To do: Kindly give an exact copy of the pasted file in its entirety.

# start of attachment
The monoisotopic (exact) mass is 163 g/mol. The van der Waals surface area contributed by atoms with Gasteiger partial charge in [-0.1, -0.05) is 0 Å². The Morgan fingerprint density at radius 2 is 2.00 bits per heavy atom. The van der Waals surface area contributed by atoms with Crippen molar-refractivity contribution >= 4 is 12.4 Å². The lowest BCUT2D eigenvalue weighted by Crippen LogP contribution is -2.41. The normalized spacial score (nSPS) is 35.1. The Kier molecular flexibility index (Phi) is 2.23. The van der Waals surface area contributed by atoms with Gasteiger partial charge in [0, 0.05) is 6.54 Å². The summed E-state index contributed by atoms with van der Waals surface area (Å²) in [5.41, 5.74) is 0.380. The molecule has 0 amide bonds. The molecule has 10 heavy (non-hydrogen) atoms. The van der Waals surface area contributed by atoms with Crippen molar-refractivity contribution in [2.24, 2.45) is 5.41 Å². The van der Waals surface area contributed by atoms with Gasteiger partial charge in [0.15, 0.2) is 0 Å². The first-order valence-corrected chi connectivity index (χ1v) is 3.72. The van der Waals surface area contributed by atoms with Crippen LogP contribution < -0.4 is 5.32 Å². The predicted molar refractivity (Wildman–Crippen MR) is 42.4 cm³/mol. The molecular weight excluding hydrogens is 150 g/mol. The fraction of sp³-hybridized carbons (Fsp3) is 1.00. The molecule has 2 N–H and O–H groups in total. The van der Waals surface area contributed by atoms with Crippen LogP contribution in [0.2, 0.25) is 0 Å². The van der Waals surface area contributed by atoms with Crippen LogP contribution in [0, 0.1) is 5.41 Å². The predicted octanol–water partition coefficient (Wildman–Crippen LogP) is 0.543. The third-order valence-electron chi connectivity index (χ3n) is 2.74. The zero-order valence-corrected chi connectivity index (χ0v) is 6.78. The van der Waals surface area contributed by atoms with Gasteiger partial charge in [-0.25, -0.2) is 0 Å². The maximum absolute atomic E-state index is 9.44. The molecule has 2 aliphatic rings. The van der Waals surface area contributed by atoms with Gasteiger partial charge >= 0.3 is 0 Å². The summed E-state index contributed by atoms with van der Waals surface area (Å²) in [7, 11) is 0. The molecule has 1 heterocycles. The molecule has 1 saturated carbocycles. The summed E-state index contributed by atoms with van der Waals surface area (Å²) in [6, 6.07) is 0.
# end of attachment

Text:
The monoisotopic (exact) mass is 163 g/mol. The van der Waals surface area contributed by atoms with Gasteiger partial charge in [-0.1, -0.05) is 0 Å². The Morgan fingerprint density at radius 2 is 2.00 bits per heavy atom. The van der Waals surface area contributed by atoms with Crippen molar-refractivity contribution >= 4 is 12.4 Å². The lowest BCUT2D eigenvalue weighted by Crippen LogP contribution is -2.41. The normalized spacial score (nSPS) is 35.1. The Kier molecular flexibility index (Phi) is 2.23. The van der Waals surface area contributed by atoms with Gasteiger partial charge in [0, 0.05) is 6.54 Å². The summed E-state index contributed by atoms with van der Waals surface area (Å²) in [5.41, 5.74) is 0.380. The molecule has 0 amide bonds. The molecule has 10 heavy (non-hydrogen) atoms. The van der Waals surface area contributed by atoms with Crippen molar-refractivity contribution in [2.24, 2.45) is 5.41 Å². The van der Waals surface area contributed by atoms with Gasteiger partial charge in [0.15, 0.2) is 0 Å². The first-order valence-corrected chi connectivity index (χ1v) is 3.72. The van der Waals surface area contributed by atoms with Crippen LogP contribution < -0.4 is 5.32 Å². The predicted molar refractivity (Wildman–Crippen MR) is 42.4 cm³/mol. The molecular weight excluding hydrogens is 150 g/mol. The fraction of sp³-hybridized carbons (Fsp3) is 1.00. The molecule has 2 N–H and O–H groups in total. The van der Waals surface area contributed by atoms with Crippen LogP contribution in [0.2, 0.25) is 0 Å². The van der Waals surface area contributed by atoms with Crippen LogP contribution in [0, 0.1) is 5.41 Å². The predicted octanol–water partition coefficient (Wildman–Crippen LogP) is 0.543. The third-order valence-electron chi connectivity index (χ3n) is 2.74. The zero-order valence-corrected chi connectivity index (χ0v) is 6.78. The van der Waals surface area contributed by atoms with Gasteiger partial charge in [-0.25, -0.2) is 0 Å². The maximum absolute atomic E-state index is 9.44. The molecule has 2 aliphatic rings. The van der Waals surface area contributed by atoms with Gasteiger partial charge >= 0.3 is 0 Å². The summed E-state index contributed by atoms with van der Waals surface area (Å²) in [7, 11) is 0. The molecule has 1 heterocycles. The molecule has 1 saturated carbocycles. The summed E-state index contributed by atoms with van der Waals surface area (Å²) in [6, 6.07) is 0.